Marie Fenton, ‘The Blonde in Black’April 11, 2014
Marie Fenton (active, early 20th Century), American musical comedy and vaudeville singer, billed as ‘The Blonde in Black’
(photo: Frank C. Bangs, New York, circa 1910)
‘Miss Marie Fenton, a strikingly beautiful singer, is known as ”The Blonde in Black,” and aside from the attractive picture she presents on the stage, she appeals with her selection of popular songs. Miss Fenton is best known through her connection with several important New York musical comedies, and for her vaudeville tour she has chosen several of the numbers she originally made popular on Broadway.’
(The Morning Standard, Ogden, Utah, Sunday, 25 September 1910, p. 3b)
Palace Theatre, London, week beginning, Monday, 5 June 1911
‘[One of] two special items at the Palace Theatre this week consist[s] of Miss Marie Fenton, an American singer after the style of Miss Clarice Vance, with the added reputation of extreme celerity in the changing of her costumes.’
(The Playgoer, London, Wednesday, 7 June 1911, p. 366b)
Fifth Avenue Theatre, New York, week beginning, Monday, 19 February 1912
‘Marie Fenton, in four different changes of costumes, all of which were beautiful, sang herself into the good graces of her audience. ”To My Home in Dixie,” ”I’m Afraid,” ”Please Leave My Baby Grand” and ”Everybody’s Doing It” were the songs sung by Miss Fenton. Her changes were rapid and she was a solid hit.’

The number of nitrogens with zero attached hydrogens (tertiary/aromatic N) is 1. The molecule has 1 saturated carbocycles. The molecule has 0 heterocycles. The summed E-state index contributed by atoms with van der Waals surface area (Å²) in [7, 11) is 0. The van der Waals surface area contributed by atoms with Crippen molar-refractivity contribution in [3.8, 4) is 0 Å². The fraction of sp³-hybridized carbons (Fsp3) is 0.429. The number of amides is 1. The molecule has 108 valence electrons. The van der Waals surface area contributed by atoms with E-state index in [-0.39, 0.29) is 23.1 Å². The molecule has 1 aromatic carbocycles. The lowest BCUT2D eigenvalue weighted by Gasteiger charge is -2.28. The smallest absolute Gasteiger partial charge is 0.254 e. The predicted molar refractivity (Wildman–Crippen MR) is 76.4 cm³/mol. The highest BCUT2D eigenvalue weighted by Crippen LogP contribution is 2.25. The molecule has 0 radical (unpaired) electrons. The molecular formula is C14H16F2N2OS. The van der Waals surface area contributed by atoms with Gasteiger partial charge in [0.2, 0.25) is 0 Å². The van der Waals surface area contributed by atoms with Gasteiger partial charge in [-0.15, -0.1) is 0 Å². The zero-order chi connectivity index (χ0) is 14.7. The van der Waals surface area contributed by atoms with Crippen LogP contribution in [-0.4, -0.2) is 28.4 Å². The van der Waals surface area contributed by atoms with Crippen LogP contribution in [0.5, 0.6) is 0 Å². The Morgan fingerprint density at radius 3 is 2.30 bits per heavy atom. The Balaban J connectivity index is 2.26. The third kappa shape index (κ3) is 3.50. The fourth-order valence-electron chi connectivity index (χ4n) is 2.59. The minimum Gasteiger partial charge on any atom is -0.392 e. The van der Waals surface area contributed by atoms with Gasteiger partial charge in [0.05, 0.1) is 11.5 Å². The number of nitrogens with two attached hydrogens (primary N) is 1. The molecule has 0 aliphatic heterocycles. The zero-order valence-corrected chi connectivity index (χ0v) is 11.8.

(The New York Clipper, New York, Saturday, 24 February 1912, p. 8a)
‘Marie Fenton, when seen at the Fifth Avenue theater in her new singing act, was cordially received, not only on account of the way she put the act through, showing experience and capability, but because she made a dashing and stylish appearance.
‘The frocks she wore for one matinee performance were: First – an emerald green satin made on slender graceful lines with a narrow pointed train, veiled in black net, draped and held to the front by a large gold and green jeweled ornament, a black satin girdle, and the round corsage a mass of gold and jeweled embroidery; one sleeve is of the black fabric, and the other sleeve and side is of the gold embroidery and jet. A high green aigrette in the hair finishes an effective toilette enhanced, of course, by a slender, graceful figures.
‘Her first change is to a smart black satin costume, also built en train, draped and slashed on the front, the outline bordered by jet banding; short tight sleeves of black net are set-in; there was a chemoisette of the net with jet bands over the shoulders and forming the girdle with tasseled ends down the side. Miss Fenton looked very handsome in all black, being a blonde and having the ability to wear clothes effectively.
‘The last frock was a black and white striped satin, a Princess in general design, the material plaited in at the waist and over the hips, making the stripes narrower and then wider; the short skirt is bordered by deep black fringe and black fringe also forms a bertha and falls over the shoulders, forming the tiny sleeves; black silk tights were worn and black satin slippers. A bandeau of rhinestones gave the tasteful finish to a very striking make-up.’
(The Player, New York, Friday, 1 March 1912, p. 9c)